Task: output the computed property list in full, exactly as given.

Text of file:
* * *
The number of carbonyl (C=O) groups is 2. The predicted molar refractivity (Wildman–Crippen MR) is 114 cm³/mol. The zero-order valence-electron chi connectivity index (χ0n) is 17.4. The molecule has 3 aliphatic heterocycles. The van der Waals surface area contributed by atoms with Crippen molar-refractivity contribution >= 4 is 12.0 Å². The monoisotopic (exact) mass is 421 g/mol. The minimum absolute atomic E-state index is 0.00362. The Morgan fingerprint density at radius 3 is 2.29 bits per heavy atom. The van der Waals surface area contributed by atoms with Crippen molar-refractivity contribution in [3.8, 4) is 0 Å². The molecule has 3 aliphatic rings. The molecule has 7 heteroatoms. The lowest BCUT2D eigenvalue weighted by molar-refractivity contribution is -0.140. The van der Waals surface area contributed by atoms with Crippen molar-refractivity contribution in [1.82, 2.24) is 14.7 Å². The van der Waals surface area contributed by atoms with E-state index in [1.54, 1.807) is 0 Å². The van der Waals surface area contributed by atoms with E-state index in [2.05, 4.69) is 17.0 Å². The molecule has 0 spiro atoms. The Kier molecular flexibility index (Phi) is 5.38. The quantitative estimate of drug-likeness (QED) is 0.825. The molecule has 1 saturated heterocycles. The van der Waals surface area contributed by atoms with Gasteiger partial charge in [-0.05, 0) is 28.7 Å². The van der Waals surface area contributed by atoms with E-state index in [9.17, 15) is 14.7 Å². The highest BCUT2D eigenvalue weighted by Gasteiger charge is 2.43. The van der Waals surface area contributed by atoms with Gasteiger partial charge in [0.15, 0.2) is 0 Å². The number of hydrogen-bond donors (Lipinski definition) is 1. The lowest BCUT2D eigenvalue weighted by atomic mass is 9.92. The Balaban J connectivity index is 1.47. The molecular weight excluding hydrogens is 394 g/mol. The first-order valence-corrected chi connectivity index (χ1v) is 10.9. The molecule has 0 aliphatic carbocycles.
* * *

The number of carbonyl (C=O) groups is 2. The predicted molar refractivity (Wildman–Crippen MR) is 114 cm³/mol. The zero-order valence-electron chi connectivity index (χ0n) is 17.4. The molecule has 3 aliphatic heterocycles. The van der Waals surface area contributed by atoms with Crippen molar-refractivity contribution >= 4 is 12.0 Å². The monoisotopic (exact) mass is 421 g/mol. The minimum absolute atomic E-state index is 0.00362. The Morgan fingerprint density at radius 3 is 2.29 bits per heavy atom. The van der Waals surface area contributed by atoms with Crippen molar-refractivity contribution in [3.8, 4) is 0 Å². The molecule has 3 aliphatic rings. The molecule has 7 heteroatoms. The lowest BCUT2D eigenvalue weighted by molar-refractivity contribution is -0.140. The van der Waals surface area contributed by atoms with Crippen molar-refractivity contribution in [1.82, 2.24) is 14.7 Å². The van der Waals surface area contributed by atoms with E-state index in [1.54, 1.807) is 0 Å². The van der Waals surface area contributed by atoms with E-state index in [2.05, 4.69) is 17.0 Å². The molecule has 0 spiro atoms. The Kier molecular flexibility index (Phi) is 5.38. The quantitative estimate of drug-likeness (QED) is 0.825. The molecule has 1 saturated heterocycles. The van der Waals surface area contributed by atoms with Gasteiger partial charge in [-0.05, 0) is 28.7 Å². The van der Waals surface area contributed by atoms with E-state index in [9.17, 15) is 14.7 Å². The highest BCUT2D eigenvalue weighted by Gasteiger charge is 2.43. The van der Waals surface area contributed by atoms with Gasteiger partial charge in [0.15, 0.2) is 0 Å². The number of hydrogen-bond donors (Lipinski definition) is 1. The lowest BCUT2D eigenvalue weighted by atomic mass is 9.92. The Balaban J connectivity index is 1.47. The molecular weight excluding hydrogens is 394 g/mol. The first-order valence-corrected chi connectivity index (χ1v) is 10.9. The molecule has 0 aliphatic carbocycles.